The entire model of the supply chain includes the plan, source, make and delivery that is steered by the customers supply and demand. The SCOR Model creates a buffer inventory based on the understanding of this demand and supply chain. The buffer will be created by a well planned and managed system which results in correct inventories and the avoidance of a surplus. [pic][pic] SCOR has attracted a lot of attention from many countries globally. Many businesses across several countries have incorporated the SCOR Model into their [pic]business model. They have implemented this model after studying and analyzing it.
After the continued of use of the SCOR Model, companies are now gaining the competitive edge over other companies not only locally, but also globally. China has set a precedent for adapting to the SCOR Model, and lot of Chinese companies today vouch for the model and stand behind it. 0What happens at different levels of the SCOR Model? Plan, Source, Make, Deliver and Return are the five basic principles of the overall [pic]Supply Chain Operational Reference manual. [pic][pic] “Plan” consists of Demand/ Supply planning and Management. What this level basically does is establish a relationship between resources and requirements.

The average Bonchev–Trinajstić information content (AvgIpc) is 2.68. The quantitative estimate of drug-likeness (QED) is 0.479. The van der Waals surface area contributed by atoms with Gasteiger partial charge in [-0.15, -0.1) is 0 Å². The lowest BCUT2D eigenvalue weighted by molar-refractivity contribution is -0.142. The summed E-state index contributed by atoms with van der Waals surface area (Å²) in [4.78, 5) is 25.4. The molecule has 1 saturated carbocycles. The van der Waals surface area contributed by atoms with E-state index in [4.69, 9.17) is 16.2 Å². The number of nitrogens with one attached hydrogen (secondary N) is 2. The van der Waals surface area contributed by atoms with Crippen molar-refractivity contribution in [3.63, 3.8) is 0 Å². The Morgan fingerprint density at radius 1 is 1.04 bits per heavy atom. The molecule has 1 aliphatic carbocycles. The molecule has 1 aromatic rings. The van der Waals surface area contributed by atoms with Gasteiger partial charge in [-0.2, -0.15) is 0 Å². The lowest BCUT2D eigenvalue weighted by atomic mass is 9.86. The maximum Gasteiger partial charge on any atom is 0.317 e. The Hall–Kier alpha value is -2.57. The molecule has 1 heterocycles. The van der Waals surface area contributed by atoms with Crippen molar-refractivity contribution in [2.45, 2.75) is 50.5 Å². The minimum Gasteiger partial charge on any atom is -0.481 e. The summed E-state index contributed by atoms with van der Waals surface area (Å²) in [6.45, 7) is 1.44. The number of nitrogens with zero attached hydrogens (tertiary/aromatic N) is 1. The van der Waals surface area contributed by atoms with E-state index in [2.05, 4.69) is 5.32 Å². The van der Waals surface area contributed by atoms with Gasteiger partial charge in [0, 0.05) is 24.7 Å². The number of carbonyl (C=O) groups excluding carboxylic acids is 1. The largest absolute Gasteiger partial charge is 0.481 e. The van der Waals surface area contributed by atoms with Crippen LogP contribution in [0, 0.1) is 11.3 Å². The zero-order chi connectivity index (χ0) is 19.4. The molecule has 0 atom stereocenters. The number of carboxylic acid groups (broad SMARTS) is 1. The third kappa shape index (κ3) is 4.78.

Since they are directly proportional it studies both factors to establish if they are equal. After this it plans the demand and supply chain and communicates the plan to the whole [pic]supply chain, including the source, make, deliver and return. This process also involves managing business rules apart from data collection, capital assets, regulatory factors, and compliance. Basically this step aligns the [pic]Supply Chain Management plan to the financial plan. “Source” consists of scheduling deliveries, receiving the stock, verifying them and transferring the product respectively.